Beneficial exceptions have been voted for groups of cooperative organized fishermen on Cape Cod, who are receiving subsidies from the Pew Environment Group, and for the recreational fishery.
After listening to the Webcast of the hearing, Gloucester protest organizer Amanda Odlin, who lives in Maine and co-owns two trawlers based in Boston, said Goethel's critique could serve as the bill of grievances for the rally.
Many fishermen in an industry that has been reduced in number of boats by approximately one half in the past decade are worried that the catch share transition will bring about even more draconian consolidations.
While focusing primarily on the groundfishery, which is being converted to the catch share regulatory format, he also warned that an impending cutback in the allowable catch of herring would be devastating to the lobster fishery by removing half the bait needed by the regional lobster fishery.
Goethel said the "largest single systemic problem" from the council's actions in recent months was the absence of any meaningful analyses of the "economic and social costs and benefits" from the decisions.
"For example, in groundfish," said Goethel, "we (the council) voted an allocation scheme and management regimes in June and annual catch limits in September, yet no fisherman has any idea what these mean in terms of their catch and business viability in 2010" when the catch share system is applied to the portion of the industry that chooses to work in voluntary fishing cooperatives known as sectors.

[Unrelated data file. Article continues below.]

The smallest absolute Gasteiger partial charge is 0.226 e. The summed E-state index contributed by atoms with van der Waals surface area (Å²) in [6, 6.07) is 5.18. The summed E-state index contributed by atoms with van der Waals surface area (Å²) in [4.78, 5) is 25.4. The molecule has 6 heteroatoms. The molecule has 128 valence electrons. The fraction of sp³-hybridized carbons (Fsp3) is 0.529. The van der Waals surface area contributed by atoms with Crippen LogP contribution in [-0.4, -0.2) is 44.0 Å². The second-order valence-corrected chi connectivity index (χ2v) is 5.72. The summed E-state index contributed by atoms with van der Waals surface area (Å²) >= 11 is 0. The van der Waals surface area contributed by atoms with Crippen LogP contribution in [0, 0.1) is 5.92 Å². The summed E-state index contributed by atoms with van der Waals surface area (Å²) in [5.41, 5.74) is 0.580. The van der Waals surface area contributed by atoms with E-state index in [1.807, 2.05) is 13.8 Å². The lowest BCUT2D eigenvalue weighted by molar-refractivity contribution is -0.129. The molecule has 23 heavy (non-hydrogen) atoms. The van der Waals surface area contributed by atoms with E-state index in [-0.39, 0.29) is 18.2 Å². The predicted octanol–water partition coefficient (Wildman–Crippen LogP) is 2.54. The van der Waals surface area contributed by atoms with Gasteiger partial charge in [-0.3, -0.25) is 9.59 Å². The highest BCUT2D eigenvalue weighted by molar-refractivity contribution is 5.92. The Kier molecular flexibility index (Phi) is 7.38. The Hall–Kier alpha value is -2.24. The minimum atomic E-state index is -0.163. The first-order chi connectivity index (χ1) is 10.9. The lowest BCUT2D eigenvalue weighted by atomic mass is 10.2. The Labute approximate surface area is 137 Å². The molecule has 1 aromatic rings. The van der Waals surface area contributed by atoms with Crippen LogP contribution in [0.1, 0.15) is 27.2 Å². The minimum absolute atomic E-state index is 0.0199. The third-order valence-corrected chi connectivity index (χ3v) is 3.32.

Those who don't will continue to be managed by effort controls, such as limits on fishermen's days at sea and their access to specific fishing grounds.
"The rapid decision-making process" was forced on the council by "arbitrary timelines" in Magnuson-Stevens, Goethel said.
He predicted that when allocations are finally announced, "the outcry will be loud and long," and reiterated his complaint that the council voted an allocation bias toward recreational fishermen.
When the losses of commercial fishermen are added to those allocations removed to account for scientific and management uncertainty, Goethel said most commercial fishermen will have so little allocation that their businesses will be rendered non-viable.
Radical consolidation of fleets, concentrating fishing capacity and equity has followed virtually everywhere in the small sampling globally where ocean resources have been privatized into catch shares, or Individual Tradeable Quotas (ITQs).
This point was made clear during a two-day catch share workshop last week in Bretton Woods, N.H., co-sponsored by the New England Council and a private universities-based organization linked directly to the Environmental Defense Fund, the major non-government organization that is the most aggressive promoter of catch shares.